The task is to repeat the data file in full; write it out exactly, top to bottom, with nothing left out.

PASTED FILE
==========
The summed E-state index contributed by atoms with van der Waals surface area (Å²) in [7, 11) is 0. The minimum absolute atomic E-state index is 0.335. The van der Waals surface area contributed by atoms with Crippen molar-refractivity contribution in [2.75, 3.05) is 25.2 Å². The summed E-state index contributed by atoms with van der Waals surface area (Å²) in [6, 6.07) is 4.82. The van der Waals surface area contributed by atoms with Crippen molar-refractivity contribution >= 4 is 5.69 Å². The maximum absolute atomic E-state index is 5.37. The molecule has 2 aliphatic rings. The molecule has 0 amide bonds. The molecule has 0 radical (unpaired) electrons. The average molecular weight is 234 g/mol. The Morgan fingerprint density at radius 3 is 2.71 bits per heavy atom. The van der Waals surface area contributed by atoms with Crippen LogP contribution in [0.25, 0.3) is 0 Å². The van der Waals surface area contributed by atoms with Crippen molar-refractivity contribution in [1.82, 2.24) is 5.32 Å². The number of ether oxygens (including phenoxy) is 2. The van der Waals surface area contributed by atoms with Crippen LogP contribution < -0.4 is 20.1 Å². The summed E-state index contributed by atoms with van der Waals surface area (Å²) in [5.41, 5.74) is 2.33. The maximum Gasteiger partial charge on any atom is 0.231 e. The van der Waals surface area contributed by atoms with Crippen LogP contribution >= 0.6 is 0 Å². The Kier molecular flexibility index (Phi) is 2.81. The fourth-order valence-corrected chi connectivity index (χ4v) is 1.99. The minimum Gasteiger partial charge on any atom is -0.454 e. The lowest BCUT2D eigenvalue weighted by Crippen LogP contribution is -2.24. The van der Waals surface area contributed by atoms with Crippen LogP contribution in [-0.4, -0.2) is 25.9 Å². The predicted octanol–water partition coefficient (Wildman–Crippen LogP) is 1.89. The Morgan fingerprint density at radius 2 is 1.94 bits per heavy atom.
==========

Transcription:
The summed E-state index contributed by atoms with van der Waals surface area (Å²) in [7, 11) is 0. The minimum absolute atomic E-state index is 0.335. The van der Waals surface area contributed by atoms with Crippen molar-refractivity contribution in [2.75, 3.05) is 25.2 Å². The summed E-state index contributed by atoms with van der Waals surface area (Å²) in [6, 6.07) is 4.82. The van der Waals surface area contributed by atoms with Crippen molar-refractivity contribution >= 4 is 5.69 Å². The maximum absolute atomic E-state index is 5.37. The molecule has 2 aliphatic rings. The molecule has 0 amide bonds. The molecule has 0 radical (unpaired) electrons. The average molecular weight is 234 g/mol. The Morgan fingerprint density at radius 3 is 2.71 bits per heavy atom. The van der Waals surface area contributed by atoms with Crippen LogP contribution in [0.25, 0.3) is 0 Å². The van der Waals surface area contributed by atoms with Crippen molar-refractivity contribution in [1.82, 2.24) is 5.32 Å². The number of ether oxygens (including phenoxy) is 2. The van der Waals surface area contributed by atoms with Crippen LogP contribution < -0.4 is 20.1 Å². The summed E-state index contributed by atoms with van der Waals surface area (Å²) in [5.41, 5.74) is 2.33. The maximum Gasteiger partial charge on any atom is 0.231 e. The van der Waals surface area contributed by atoms with Crippen LogP contribution >= 0.6 is 0 Å². The Kier molecular flexibility index (Phi) is 2.81. The fourth-order valence-corrected chi connectivity index (χ4v) is 1.99. The minimum Gasteiger partial charge on any atom is -0.454 e. The lowest BCUT2D eigenvalue weighted by Crippen LogP contribution is -2.24. The van der Waals surface area contributed by atoms with Crippen LogP contribution in [-0.4, -0.2) is 25.9 Å². The predicted octanol–water partition coefficient (Wildman–Crippen LogP) is 1.89. The Morgan fingerprint density at radius 2 is 1.94 bits per heavy atom.